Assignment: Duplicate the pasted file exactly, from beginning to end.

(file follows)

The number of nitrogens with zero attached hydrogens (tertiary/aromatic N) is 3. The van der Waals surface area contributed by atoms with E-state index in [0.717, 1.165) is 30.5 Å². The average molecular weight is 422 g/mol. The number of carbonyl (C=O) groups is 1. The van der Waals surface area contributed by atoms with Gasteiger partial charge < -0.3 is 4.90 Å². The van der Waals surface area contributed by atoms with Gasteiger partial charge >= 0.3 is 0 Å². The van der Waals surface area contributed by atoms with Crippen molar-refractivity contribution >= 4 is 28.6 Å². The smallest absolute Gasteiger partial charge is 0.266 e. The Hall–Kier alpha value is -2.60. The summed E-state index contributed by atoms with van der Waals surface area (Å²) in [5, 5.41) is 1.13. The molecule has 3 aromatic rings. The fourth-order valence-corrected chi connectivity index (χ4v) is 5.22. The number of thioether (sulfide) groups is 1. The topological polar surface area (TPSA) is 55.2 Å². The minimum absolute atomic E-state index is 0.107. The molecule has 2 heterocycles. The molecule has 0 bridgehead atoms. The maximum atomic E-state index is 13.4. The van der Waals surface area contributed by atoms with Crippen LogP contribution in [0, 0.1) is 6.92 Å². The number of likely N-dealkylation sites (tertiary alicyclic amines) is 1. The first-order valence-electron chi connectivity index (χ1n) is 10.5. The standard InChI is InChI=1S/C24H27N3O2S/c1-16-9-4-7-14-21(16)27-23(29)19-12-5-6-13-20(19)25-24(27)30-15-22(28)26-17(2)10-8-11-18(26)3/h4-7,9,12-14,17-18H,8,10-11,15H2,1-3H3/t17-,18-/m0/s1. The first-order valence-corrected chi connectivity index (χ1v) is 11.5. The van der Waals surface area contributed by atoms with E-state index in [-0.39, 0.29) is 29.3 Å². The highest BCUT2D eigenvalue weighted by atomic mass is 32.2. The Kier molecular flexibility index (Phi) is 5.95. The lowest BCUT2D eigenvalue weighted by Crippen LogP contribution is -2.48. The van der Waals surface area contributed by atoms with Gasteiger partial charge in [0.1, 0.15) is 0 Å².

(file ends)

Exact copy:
The number of nitrogens with zero attached hydrogens (tertiary/aromatic N) is 3. The van der Waals surface area contributed by atoms with E-state index in [0.717, 1.165) is 30.5 Å². The average molecular weight is 422 g/mol. The number of carbonyl (C=O) groups is 1. The van der Waals surface area contributed by atoms with Gasteiger partial charge < -0.3 is 4.90 Å². The van der Waals surface area contributed by atoms with Gasteiger partial charge >= 0.3 is 0 Å². The van der Waals surface area contributed by atoms with Crippen molar-refractivity contribution >= 4 is 28.6 Å². The smallest absolute Gasteiger partial charge is 0.266 e. The Hall–Kier alpha value is -2.60. The summed E-state index contributed by atoms with van der Waals surface area (Å²) in [5, 5.41) is 1.13. The molecule has 3 aromatic rings. The fourth-order valence-corrected chi connectivity index (χ4v) is 5.22. The number of thioether (sulfide) groups is 1. The topological polar surface area (TPSA) is 55.2 Å². The minimum absolute atomic E-state index is 0.107. The molecule has 2 heterocycles. The molecule has 0 bridgehead atoms. The maximum atomic E-state index is 13.4. The van der Waals surface area contributed by atoms with Crippen LogP contribution in [0, 0.1) is 6.92 Å². The number of likely N-dealkylation sites (tertiary alicyclic amines) is 1. The first-order valence-electron chi connectivity index (χ1n) is 10.5. The standard InChI is InChI=1S/C24H27N3O2S/c1-16-9-4-7-14-21(16)27-23(29)19-12-5-6-13-20(19)25-24(27)30-15-22(28)26-17(2)10-8-11-18(26)3/h4-7,9,12-14,17-18H,8,10-11,15H2,1-3H3/t17-,18-/m0/s1. The first-order valence-corrected chi connectivity index (χ1v) is 11.5. The van der Waals surface area contributed by atoms with E-state index in [-0.39, 0.29) is 29.3 Å². The highest BCUT2D eigenvalue weighted by atomic mass is 32.2. The Kier molecular flexibility index (Phi) is 5.95. The lowest BCUT2D eigenvalue weighted by Crippen LogP contribution is -2.48. The van der Waals surface area contributed by atoms with Gasteiger partial charge in [0.1, 0.15) is 0 Å².